Skilled video gamers have bigger brain structures, more success, study says

Maybe video games are good for kids after all? Well, don't throw your kids in front of a TV and the gaming console of your choice just yet, but a new scientific study has found that the size of certain brain structures predict achievement, and gamers have been found to have bigger brains and more success.

A new scientific study has found that the size of certain brain structures predict achievement, and gamers have been found to have bigger brains and more success.

According to a study published in the science journal Cerebral Cortex, scientists can predict how well a person will perform on a video game just by measuring the volume of specific brain structures.

Within the study, 39 adults (age 18-28, only 10 of whom were male) had their brains scanned before playing "Space Fortress," a game developed by students at the University of Illinois in which the players were required to destroy a fortress without losing their own ship. (Sounds thrilling.)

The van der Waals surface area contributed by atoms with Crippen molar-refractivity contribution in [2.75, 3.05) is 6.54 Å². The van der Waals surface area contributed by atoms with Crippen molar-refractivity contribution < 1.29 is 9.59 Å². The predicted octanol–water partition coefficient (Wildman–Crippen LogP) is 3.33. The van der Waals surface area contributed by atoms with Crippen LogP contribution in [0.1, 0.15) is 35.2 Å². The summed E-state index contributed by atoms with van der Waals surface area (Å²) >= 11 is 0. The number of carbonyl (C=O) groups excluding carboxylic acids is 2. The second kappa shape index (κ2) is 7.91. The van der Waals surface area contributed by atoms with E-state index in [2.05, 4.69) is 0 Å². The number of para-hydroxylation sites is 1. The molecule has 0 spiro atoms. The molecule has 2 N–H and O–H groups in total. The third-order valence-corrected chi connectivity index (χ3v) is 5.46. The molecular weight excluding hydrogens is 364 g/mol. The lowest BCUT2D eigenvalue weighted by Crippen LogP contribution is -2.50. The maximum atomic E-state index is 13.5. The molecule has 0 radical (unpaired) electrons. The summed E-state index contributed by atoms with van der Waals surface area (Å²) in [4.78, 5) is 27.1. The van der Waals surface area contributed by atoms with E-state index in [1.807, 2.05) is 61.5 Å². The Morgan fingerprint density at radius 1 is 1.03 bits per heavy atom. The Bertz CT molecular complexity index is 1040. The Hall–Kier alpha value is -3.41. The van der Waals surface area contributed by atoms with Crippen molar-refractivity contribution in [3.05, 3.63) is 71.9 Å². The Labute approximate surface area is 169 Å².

The results were that gamers with a larger nucleus accumbens ("the brain's reward center") did better on the initial levels of the game, while those with larger caudate nucleus and putamen (center for learning "procedures" and "new skills") did better at playing with more variables and distractions.

Maybe video games are good for kids after all? Well, don't throw your kids in front of a TV and the gaming console of your choice just yet, since it's not clear that if playing more really makes your brain any bigger. Now the task is how researchers will use these findings, possibly for special education - especially patients with learning disabilities or dementia.

What do you think about the findings? Think you'll be sharpening your video game skills anytime soon?